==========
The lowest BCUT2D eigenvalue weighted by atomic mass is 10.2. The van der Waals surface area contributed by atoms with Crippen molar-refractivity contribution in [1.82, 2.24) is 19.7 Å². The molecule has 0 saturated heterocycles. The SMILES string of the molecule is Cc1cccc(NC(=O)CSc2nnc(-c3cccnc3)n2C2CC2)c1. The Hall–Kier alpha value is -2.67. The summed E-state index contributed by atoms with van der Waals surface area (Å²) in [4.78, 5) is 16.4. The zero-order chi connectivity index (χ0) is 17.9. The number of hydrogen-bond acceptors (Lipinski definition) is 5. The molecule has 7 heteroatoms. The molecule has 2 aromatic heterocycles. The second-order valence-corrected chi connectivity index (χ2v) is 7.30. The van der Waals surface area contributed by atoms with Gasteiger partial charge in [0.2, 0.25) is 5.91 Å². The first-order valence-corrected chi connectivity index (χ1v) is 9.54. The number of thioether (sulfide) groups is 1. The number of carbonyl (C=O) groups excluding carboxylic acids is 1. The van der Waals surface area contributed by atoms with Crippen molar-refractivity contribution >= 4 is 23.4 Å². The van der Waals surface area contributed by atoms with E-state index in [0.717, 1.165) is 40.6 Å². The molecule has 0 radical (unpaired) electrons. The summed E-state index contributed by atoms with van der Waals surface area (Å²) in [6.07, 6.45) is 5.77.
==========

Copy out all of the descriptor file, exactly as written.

The lowest BCUT2D eigenvalue weighted by atomic mass is 10.2. The van der Waals surface area contributed by atoms with Crippen molar-refractivity contribution in [1.82, 2.24) is 19.7 Å². The molecule has 0 saturated heterocycles. The SMILES string of the molecule is Cc1cccc(NC(=O)CSc2nnc(-c3cccnc3)n2C2CC2)c1. The Hall–Kier alpha value is -2.67. The summed E-state index contributed by atoms with van der Waals surface area (Å²) in [4.78, 5) is 16.4. The zero-order chi connectivity index (χ0) is 17.9. The number of hydrogen-bond acceptors (Lipinski definition) is 5. The molecule has 7 heteroatoms. The molecule has 2 aromatic heterocycles. The second-order valence-corrected chi connectivity index (χ2v) is 7.30. The van der Waals surface area contributed by atoms with Gasteiger partial charge in [0.2, 0.25) is 5.91 Å². The first-order valence-corrected chi connectivity index (χ1v) is 9.54. The number of thioether (sulfide) groups is 1. The number of carbonyl (C=O) groups excluding carboxylic acids is 1. The van der Waals surface area contributed by atoms with Crippen molar-refractivity contribution >= 4 is 23.4 Å². The van der Waals surface area contributed by atoms with E-state index in [0.717, 1.165) is 40.6 Å². The molecule has 0 radical (unpaired) electrons. The summed E-state index contributed by atoms with van der Waals surface area (Å²) in [6.07, 6.45) is 5.77.